So the failure of Oyster is actually another demonstration of a “new” reality about book publishing, except it is not so new. Book publishing — and book retailing — are no longer stand-alone businesses. Publishing and bookselling are functions, and they can be quite complementary to other businesses. And as adjuncts to other businesses, they don’t actually have to be profitable to be valuable. What that means is that entities trying to make them profitable — or, worse, requiring them to be profitable to survive — are at a stark competitive disadvantage.

Amazon is the past master at making this reality obvious. Remember that they started as a “book retailer” and nothing else. They leaned on Ingram’s Oregon warehouse to enable their business model, which was to take an order for a book and accept payment, then procure the book from Ingram and send it to the customer, and then a little later pay Ingram’s bill. This positive cash-flow model was so brilliant that Ingram could have readily enabled lots of copycats, and they formed a division called Ingram Internet Support Services to do just that. So Amazon killed that idea by cutting their prices to no-margin levels and discouraged anybody else from getting into the game. That was in the late 1990s.

They could do that because the financial community had already accepted Amazon’s strategy of using books to build a customer base and to measure future business prospects by LCV — the “lifetime customer value” of the people they did business with. And it became clear pretty rapidly that they could sell book readers other things so no- or low-margin sales were simply customer acquisition tactics. This was a game Barnes & Noble and Borders couldn’t play.

Now book and ebook sales are almost certainly no more than a single-digit percentage of Amazon’s total revenue. Kindle Unlimited, like their publishing enterprises and self-publishing offerings, are small parts of a powerful organization that has many ways to win with every customer they recruit.

Scribd is not as powerful as Amazon, but they began with a network of content creators and content consumers. That gave them a marketing advantage over Oyster — not every customer had to be acquired at high cost since many potential customers were already “in the tent”. But it also gave them some stability. Eyebrows were raised recently when Scribd put the brakes on the lending of romance books and audiobooks. But tweaking the business model for those verticals simultaneously leaves open that the model is actually working in other niches.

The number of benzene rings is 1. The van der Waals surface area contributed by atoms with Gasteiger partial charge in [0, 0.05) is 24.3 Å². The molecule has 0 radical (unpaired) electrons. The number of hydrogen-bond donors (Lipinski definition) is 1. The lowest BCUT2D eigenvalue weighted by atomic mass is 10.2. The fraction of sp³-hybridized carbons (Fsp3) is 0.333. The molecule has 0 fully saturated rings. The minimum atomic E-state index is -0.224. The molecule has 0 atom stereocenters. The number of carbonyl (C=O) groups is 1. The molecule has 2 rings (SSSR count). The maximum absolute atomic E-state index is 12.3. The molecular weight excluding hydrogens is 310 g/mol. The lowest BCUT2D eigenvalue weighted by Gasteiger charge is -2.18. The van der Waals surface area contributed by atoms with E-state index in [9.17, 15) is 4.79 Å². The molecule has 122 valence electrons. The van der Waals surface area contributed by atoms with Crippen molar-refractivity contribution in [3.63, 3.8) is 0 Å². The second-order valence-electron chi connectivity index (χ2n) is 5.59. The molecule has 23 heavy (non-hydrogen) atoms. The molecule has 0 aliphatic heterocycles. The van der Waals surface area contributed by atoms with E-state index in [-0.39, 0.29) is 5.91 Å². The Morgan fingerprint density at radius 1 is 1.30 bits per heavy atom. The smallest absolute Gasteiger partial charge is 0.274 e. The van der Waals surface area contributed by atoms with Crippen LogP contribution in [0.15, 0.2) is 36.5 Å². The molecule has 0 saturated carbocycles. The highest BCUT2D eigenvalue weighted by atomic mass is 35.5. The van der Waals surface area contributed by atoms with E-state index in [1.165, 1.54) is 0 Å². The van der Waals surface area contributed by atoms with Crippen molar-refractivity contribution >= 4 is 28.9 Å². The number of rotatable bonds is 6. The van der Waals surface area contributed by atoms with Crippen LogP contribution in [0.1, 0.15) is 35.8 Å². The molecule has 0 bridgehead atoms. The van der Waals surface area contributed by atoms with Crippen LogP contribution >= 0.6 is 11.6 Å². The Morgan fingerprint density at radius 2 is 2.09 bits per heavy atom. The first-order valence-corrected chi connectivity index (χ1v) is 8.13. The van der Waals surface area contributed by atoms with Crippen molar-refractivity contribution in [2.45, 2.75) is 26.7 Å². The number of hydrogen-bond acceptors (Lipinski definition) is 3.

We can see this playing out in a much more limited way in Barnes & Noble stores, where books are being replaced on shelves by toys and games. But that’s not likely to be enough diversification to matter in the long run. It is certainly not going to get B&N where Amazon is, where far more than nine out of every ten dollars comes from something other than books. And Barnes & Noble is nowhere near a point Amazon has reached: where the profit from book sales is incidental if they keep bringing in new customers and also keeps them loyal.

The story on Oyster, still incomplete as of now, is that a lot of their management team is on its way to Google, which, in effect, “bought” the company to get them. Google seems to be trying hard to make sure we don’t think they bought Oyster’s business, they just bought Oyster’s staff. Obviously, Google fits the description of a company with many other interests in which books can play a part. In the beginning, that was all about search. Now it is also about the Android ecosystem and media sales in general. An ebook subscription business, or even a content subscription business, could make sense in Google’s world. But it would be a relatively small play for them. My hunch, and it is only a hunch, is that they have something other than a mere “book subscription service” in mind for that Oyster staff to work on. Smarter observers than I seem to believe that the personnel Google recruited give them knowledge about Oyster’s mobile reading and discovery technology. Of course, that’s core information for Google.

Similarly, Apple, which now has subscription service for music, might also consider doing one for books — or for all media — at iOS at some point. They don’t have one of Amazon’s advantages — a big stable of intellectual property they control — but they are all about creating an ecosystem that people stay in and don’t leave. Book subscriptions could enhance that.

But the central point I’d take away from this is not that subscription failed, but that a pure book business play failed. One obvious question that provokes is when we will see some signs of synergy between Kobo and their owners at Rakuten, who presumably have Amazon-type ambitions but haven’t seemed to use their ebook business to help pursue them.

And what is true of book retail is also true of book publishing, as we observed in this space quite some time ago. Both publishing and book retailing will increasingly become complements to larger enterprises and decreasingly be stand-alone activities that business can dedicate themselves to for profit.